Regardless of the cause, the symptoms are real and can be debilitating. One woman in the UK who claims she is allergic to electricity doesn't venture outside without a full-body protective suit that has silver woven into the fabric to repel EM fields; neighbors say she looks like a “demented bee keeper”. Judge for yourself here. To give herself some relief from the unrelenting EM barrage, she lives life by candlelight and has moved to a rural part of Dorset.

In smiliar fashion, many EHS sufferers in the US have relocated to the National Radio Quiet Zone (NRQZ), an area of about 13,000 square miles including parts of West Virginia, Virginia, and a sliver of Maryland, in which radio transmissions are strictly restricted by law to facilitate scientific research and military intelligence.

Science may be skeptical, but that hasn't stopped EHS suffers from pursuing recognition through the legal system. In Sweden, although EHS is not regarded as a disease, it's officially recognized as a “functional impairment” or disability; a court in Toulouse granted a $900-a-month disability payment to an EHS sufferer.

In the US, the parents of a student are suing a Massachusetts boarding school for $250,000 after it installed new WiFi in 2013, blaming it for their son's headaches, skin rashes, nosebleeds and nausea.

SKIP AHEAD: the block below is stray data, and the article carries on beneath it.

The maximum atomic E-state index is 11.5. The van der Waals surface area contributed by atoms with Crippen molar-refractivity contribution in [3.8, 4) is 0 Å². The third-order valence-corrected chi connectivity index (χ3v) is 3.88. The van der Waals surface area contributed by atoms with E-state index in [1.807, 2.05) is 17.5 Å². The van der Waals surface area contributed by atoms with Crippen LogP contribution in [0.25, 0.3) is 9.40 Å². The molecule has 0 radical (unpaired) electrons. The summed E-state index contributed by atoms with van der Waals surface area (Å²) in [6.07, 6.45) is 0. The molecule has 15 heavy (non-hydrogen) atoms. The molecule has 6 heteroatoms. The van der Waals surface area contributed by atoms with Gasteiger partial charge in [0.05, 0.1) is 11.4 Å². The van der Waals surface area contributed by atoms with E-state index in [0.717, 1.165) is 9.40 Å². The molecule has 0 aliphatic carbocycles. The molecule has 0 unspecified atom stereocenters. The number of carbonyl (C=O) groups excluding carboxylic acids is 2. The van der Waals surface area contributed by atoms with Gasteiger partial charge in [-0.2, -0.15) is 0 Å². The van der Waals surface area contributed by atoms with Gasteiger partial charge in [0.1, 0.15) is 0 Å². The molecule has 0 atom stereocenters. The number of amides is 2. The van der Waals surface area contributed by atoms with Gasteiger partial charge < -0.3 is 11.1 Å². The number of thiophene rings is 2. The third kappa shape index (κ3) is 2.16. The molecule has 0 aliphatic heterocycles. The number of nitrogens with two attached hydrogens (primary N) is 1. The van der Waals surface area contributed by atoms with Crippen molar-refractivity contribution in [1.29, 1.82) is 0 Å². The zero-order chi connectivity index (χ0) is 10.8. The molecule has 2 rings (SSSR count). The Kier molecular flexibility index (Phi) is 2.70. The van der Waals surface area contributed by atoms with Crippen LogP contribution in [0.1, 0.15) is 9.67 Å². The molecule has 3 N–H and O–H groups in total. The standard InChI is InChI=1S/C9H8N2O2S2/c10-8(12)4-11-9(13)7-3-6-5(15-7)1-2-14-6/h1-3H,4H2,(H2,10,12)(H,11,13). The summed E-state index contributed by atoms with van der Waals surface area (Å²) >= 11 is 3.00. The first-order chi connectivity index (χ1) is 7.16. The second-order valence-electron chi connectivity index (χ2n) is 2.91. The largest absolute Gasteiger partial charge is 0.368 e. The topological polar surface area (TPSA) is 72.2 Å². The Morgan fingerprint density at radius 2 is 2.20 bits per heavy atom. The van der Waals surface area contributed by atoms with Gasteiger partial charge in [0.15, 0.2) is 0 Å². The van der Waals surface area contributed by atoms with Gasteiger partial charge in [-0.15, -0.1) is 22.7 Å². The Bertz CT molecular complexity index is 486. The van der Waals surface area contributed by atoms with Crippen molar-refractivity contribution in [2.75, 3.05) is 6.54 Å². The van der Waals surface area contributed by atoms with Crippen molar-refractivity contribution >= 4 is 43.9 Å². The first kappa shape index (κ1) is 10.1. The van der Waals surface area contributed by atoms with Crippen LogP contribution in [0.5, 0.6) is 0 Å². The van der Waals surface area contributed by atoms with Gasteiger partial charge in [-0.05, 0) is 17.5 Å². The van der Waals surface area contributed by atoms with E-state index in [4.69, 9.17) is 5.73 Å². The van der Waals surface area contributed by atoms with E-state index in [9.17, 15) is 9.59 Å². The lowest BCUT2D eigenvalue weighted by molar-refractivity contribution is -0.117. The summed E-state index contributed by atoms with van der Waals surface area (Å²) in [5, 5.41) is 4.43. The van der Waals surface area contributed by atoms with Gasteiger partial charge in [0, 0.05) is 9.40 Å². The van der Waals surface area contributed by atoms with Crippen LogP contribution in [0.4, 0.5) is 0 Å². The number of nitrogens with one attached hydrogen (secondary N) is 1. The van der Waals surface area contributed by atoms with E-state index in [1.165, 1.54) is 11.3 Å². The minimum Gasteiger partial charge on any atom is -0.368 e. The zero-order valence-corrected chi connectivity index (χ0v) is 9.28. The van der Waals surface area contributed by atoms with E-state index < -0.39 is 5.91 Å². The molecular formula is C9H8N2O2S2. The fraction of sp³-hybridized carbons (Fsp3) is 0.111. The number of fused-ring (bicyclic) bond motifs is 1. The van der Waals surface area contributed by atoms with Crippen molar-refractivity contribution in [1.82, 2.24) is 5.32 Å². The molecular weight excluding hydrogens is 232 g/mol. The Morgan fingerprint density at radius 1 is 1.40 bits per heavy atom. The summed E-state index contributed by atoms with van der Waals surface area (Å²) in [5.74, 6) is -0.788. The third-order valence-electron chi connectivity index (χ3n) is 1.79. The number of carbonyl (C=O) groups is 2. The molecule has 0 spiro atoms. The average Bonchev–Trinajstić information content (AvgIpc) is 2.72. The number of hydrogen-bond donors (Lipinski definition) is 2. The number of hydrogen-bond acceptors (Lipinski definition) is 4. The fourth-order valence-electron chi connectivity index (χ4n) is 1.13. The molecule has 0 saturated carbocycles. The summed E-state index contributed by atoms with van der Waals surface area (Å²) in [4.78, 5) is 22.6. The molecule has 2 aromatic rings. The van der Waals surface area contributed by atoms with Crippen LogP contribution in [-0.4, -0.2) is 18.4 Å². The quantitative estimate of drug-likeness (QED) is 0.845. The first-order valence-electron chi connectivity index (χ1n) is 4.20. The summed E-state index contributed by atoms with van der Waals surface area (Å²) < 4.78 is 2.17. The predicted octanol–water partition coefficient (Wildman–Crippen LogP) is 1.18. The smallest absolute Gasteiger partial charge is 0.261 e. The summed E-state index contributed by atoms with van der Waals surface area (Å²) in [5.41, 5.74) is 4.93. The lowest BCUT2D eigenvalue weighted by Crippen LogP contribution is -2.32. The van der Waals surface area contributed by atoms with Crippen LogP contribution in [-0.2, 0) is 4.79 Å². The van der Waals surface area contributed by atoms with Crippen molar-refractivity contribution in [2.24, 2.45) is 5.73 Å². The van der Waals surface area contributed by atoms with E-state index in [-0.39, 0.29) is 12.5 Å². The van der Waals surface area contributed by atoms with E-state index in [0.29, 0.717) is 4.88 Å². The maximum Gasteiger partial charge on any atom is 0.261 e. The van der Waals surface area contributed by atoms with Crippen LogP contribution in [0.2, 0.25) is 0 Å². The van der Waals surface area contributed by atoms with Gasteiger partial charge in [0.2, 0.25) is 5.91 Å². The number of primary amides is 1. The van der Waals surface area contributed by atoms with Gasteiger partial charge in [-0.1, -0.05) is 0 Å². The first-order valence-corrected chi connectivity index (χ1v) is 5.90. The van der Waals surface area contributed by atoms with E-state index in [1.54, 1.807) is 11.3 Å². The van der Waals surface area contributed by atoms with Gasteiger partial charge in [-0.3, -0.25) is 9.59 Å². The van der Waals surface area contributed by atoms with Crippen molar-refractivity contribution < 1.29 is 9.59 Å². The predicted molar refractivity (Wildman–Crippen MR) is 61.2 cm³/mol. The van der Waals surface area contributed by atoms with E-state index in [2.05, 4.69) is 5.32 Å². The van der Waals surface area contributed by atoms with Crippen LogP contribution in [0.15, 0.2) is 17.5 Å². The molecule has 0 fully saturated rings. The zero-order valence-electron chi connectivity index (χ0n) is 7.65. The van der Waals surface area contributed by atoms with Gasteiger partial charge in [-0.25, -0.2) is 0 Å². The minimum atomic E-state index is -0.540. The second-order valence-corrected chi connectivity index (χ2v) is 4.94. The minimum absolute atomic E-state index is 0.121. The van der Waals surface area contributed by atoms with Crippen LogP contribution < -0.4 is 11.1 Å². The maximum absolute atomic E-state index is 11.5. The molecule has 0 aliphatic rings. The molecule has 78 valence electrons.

If this EHS follows the same pattern as fashionable diseases of the past, it will reach a peak then slowly decline as publicity fades and the next malady gains prominence. Any nominations for the next disorder brought on by modern technology?

Wind Turbine Syndrome, perhaps.

3 comments on “EHS – A Disease For The Wireless Age?

  1. Jonathan Allen
    December 2, 2015

    Perhaps we could conduct an experiment where people who claim to be victims of EHS are put in a shielded screen room.  Inside the shield is an antenna which delivers a known field.  The experimenter will turn the RF on and off at times not disclosed to the subject who is insturcted to signal when he or she feels the symptoms. 

    Unless there the response is very slow or delayed, these experiments should shed some light (or radio waves?) on the question of whether EHS is real or BS.

  2. GSKrasle
    December 2, 2015

    It's been done!

    See here:

    search for

    Basically, a new tower was put-up and turned-on, and the residents complained it made tham sick. At a meeting some months later they testified they were still getting sick from it whenever they came to the area. The operator revealed that it had been shut-down months before.

  3. D Feucht
    December 5, 2015

    The safe level of EM radiation is an ongoing issue. The Russians for many years have maintained a safety threshold that is about a decade lower than in the US.

    The author of Crosscurrents , Robert Becker, who was nominated for the Nobel Prize because of his discovery of the electric effects of tissue regeneration and limb regrowth in salamanders, has an interesting atomic physics argument for why lower levels of EM radiation might have an even larger effect on organisms than higher levels, and it has to do with quantum mechanics.

    The Devil is coming back in vogue. At the latest terrorist event in Paris, the gunners open-fired on a crowd singing a praise song to Satan. So it appears to be an ongoing malady of the ages.